Saturday, May 31, 2008

Learning to Learn

Because the Chinese language is so different from our own, it's extraordinarily difficult for the native speaker of English. The Chinese begin their English studies early and take it all through school.
Nevertheless, I'm making progress. The Chinese are gracious to foreigners to begin with; they are even more gracious to those who would learn their language.Some of the restauranteurs and cab drivers actually understand my monosyllabic statements these days, and the other day, I actually followed directions given in Chinese. The people
in my apartment house try out their limited English vocabulary on me, and I try out my limited Chinese on them.
I walk around with a notebook and attempt to copy characters off walls. Bonnie (above) is a most tolerant teacher. She is helping me learn to use the Chinese software on my computer. The chalkboard writing in school is very useful to me at this stage.

Here is my Chinese name, Gan Mei

Bargainer's Art

My student, Dylan Scandlyn, taught at the Oxford Academy for a few weeks. As an East Tennesseen, Dylan is not a great believer in bargaining. But Chinese business is all about negotiation. On his final day in China, Dylan found a wall hanging he liked near the Kongzi Academy. The vendor wanted 280 yuan for it. Dylan is very
polite. "That's OK," he said, "It's nice but I don't have the money." He started walking away. The merchant called him back. Asked how much Dylan would give for it. Very politely, Dylan said he could pay 100. The man laughed. I thought Dylan should maybe offer 150, but Dylan said no; 100 was all he could pay. Several times, he attempted to walk away, but the shop owner always called him back, and they eventually let him have the hanging for 100. I don't even think he was even trying to bargain. But he's a natural at it. Probably even as good as many Chinese.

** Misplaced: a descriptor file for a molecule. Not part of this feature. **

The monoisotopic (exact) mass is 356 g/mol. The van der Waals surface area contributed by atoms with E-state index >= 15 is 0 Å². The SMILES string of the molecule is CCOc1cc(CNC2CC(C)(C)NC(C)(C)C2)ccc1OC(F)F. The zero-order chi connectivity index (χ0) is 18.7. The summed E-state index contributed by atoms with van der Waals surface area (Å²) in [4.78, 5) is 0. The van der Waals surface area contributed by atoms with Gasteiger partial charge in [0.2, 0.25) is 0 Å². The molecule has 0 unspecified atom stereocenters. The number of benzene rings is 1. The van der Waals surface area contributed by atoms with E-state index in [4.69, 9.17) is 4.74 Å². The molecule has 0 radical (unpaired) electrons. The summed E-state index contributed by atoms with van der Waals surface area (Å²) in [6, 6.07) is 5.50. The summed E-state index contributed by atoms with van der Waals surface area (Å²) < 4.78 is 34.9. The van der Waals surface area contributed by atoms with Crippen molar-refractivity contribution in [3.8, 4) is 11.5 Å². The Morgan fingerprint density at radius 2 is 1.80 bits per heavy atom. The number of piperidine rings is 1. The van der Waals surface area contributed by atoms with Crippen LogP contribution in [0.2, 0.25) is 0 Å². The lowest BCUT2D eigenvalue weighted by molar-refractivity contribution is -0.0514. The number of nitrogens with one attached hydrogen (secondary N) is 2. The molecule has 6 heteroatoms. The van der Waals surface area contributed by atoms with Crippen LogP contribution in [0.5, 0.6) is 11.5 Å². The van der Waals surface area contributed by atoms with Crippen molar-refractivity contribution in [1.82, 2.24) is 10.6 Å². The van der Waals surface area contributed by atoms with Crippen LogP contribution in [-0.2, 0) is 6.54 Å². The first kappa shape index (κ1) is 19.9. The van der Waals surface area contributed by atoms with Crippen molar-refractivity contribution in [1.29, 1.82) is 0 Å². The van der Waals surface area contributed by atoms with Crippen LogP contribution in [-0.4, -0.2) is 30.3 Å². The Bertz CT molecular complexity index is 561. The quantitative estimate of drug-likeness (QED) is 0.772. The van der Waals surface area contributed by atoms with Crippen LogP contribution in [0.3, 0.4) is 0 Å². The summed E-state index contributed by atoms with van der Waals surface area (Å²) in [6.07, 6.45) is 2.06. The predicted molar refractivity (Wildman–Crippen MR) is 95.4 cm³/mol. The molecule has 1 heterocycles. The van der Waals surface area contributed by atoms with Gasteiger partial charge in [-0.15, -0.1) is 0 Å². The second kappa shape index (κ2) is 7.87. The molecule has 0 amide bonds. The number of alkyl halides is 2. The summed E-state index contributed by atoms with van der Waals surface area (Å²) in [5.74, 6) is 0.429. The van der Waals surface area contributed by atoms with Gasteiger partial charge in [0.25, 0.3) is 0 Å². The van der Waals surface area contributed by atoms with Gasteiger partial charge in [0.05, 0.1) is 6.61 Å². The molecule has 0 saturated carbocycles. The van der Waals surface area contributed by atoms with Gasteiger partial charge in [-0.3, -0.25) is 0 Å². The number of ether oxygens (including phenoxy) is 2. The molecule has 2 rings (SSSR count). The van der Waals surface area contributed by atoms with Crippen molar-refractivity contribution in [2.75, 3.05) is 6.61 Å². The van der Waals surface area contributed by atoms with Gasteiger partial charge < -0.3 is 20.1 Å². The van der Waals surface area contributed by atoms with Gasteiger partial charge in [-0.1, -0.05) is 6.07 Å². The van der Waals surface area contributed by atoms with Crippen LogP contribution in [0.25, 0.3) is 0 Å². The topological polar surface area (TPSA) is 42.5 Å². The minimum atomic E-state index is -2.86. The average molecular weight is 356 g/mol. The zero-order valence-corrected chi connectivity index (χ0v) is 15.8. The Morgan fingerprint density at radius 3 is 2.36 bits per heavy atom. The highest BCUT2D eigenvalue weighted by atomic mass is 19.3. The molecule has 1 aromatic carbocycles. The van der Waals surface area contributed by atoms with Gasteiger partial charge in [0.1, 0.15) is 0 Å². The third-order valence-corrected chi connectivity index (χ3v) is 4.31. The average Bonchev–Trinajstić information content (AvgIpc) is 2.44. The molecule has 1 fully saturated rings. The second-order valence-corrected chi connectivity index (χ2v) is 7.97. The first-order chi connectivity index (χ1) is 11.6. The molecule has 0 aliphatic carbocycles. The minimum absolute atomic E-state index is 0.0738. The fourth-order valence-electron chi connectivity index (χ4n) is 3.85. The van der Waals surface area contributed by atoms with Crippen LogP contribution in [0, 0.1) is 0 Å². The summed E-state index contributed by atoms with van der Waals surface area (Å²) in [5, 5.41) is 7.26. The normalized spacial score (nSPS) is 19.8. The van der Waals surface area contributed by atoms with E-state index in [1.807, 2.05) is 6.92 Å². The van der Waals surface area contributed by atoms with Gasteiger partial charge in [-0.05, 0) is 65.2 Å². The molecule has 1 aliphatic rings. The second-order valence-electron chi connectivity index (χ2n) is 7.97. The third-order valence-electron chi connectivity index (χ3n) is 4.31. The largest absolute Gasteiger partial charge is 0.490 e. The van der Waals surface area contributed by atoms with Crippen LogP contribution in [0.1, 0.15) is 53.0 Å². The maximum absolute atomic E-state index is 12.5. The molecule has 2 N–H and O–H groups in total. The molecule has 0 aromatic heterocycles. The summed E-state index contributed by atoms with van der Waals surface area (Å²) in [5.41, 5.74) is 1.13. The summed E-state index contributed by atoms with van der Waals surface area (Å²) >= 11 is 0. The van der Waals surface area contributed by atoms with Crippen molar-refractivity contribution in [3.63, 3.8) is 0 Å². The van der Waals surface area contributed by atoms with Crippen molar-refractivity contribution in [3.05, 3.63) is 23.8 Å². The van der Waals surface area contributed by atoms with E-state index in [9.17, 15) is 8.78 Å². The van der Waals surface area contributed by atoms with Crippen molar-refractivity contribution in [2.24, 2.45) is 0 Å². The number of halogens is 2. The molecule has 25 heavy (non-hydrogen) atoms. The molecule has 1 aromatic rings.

Photos: Dylan's feat as a bargainer; a gilded tree by the Kongzi Academy.

National Pride

I've never been much for crowds. Even when I was young and lived in New York, I seldom went to Times Square New Years Eve. But last week, along with what seemed like most of Nanjing, I turned out for the Olympic torch parade. The crowd was thick, and while the People's Army and People's Police were on hand, they did little more than smile benignly. Their American counterparts would have been more active in
crowd control. But in a nation of 1.3 billion, people know how to behave in a crowd, and I saw no problems. Didn't see the torch either, but the spirit of hope and national pride was amazing.

Monday, May 26, 2008

Language study

This is my fourth visit to China, and I can get around pretty easily. Now, it is possible to attend to the business of learning Chinese. One of Barry’s staff works with me two hours a day. We will be meeting at the recently renovated Kongzi (Confucius) Academy (See photo). Meanwhile, I ask lots of questions and try to use my (very limited) vocabulary. I also copy lots of Chinese off walls, drink containers, and monuments. It is so much easier than learning a language in a classroom.


The Chinese like to say that those they are close with are relatives. People often call me “aunty” or “grandmother.” Dylan Scanlon, one of my students, is teaching at the Oxford English Academy this summer. I tell his students I am their grandmother.

Visit the Colonel in China, Y’all

The Chinese love our exported fast food: you’ll find KFC, Starbucks, Burger King and MacDonald’s all over this country. Young people frequent such places on dates I actually don’t WANT to go to these places. I think we have too many of them in America, and I have no idea why the Chinese want to copy our bad eating habits.

Of course, the Colonel is flexible in his menu. I don’t recall his offering congee in Johnson City, Tennessee.

Young people enjoying KFC.

My breakfast: Congee at the Colonel’s.

Sir Barry Jowett and his assistant, Bonnie, enjoying KFC.

What does tomorrow mean? It is 5:30 pm here, but at home it’s 5:00 in the morning. I leave Weihai tomorrow and make a stop in Beijing. ...